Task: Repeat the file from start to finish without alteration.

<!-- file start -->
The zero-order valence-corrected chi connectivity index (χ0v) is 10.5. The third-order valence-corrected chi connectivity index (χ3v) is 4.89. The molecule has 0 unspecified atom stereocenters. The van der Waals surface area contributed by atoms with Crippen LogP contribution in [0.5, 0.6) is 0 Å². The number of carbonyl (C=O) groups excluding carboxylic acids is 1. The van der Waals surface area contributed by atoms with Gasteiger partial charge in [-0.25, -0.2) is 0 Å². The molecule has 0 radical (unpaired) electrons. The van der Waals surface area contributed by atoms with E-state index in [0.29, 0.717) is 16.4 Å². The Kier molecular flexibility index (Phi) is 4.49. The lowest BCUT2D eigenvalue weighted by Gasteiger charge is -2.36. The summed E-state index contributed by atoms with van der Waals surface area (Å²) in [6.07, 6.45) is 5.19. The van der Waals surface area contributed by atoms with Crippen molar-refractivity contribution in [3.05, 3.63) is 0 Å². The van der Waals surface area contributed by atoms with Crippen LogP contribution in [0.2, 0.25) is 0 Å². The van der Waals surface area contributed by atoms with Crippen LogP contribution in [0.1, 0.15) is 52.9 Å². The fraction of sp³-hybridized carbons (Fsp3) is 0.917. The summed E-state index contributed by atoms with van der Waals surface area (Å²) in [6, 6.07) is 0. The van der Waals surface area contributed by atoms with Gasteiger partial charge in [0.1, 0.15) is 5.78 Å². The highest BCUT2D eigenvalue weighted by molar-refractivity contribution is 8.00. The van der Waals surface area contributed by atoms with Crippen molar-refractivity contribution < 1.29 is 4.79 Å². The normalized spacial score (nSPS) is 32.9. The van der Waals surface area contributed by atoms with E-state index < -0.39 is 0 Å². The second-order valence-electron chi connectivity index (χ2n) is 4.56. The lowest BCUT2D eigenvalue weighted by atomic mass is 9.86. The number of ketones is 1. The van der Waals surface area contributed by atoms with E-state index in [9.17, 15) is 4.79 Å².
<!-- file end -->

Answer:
The zero-order valence-corrected chi connectivity index (χ0v) is 10.5. The third-order valence-corrected chi connectivity index (χ3v) is 4.89. The molecule has 0 unspecified atom stereocenters. The van der Waals surface area contributed by atoms with Crippen LogP contribution in [0.5, 0.6) is 0 Å². The number of carbonyl (C=O) groups excluding carboxylic acids is 1. The van der Waals surface area contributed by atoms with Gasteiger partial charge in [-0.25, -0.2) is 0 Å². The molecule has 0 radical (unpaired) electrons. The van der Waals surface area contributed by atoms with E-state index in [0.29, 0.717) is 16.4 Å². The Kier molecular flexibility index (Phi) is 4.49. The lowest BCUT2D eigenvalue weighted by Gasteiger charge is -2.36. The summed E-state index contributed by atoms with van der Waals surface area (Å²) in [6.07, 6.45) is 5.19. The van der Waals surface area contributed by atoms with Crippen molar-refractivity contribution in [3.05, 3.63) is 0 Å². The van der Waals surface area contributed by atoms with Crippen LogP contribution in [0.2, 0.25) is 0 Å². The van der Waals surface area contributed by atoms with Crippen LogP contribution in [0.1, 0.15) is 52.9 Å². The fraction of sp³-hybridized carbons (Fsp3) is 0.917. The summed E-state index contributed by atoms with van der Waals surface area (Å²) in [6, 6.07) is 0. The van der Waals surface area contributed by atoms with Gasteiger partial charge in [0.1, 0.15) is 5.78 Å². The highest BCUT2D eigenvalue weighted by molar-refractivity contribution is 8.00. The van der Waals surface area contributed by atoms with Crippen molar-refractivity contribution < 1.29 is 4.79 Å². The normalized spacial score (nSPS) is 32.9. The van der Waals surface area contributed by atoms with E-state index < -0.39 is 0 Å². The second-order valence-electron chi connectivity index (χ2n) is 4.56. The lowest BCUT2D eigenvalue weighted by atomic mass is 9.86. The number of ketones is 1. The van der Waals surface area contributed by atoms with E-state index in [9.17, 15) is 4.79 Å².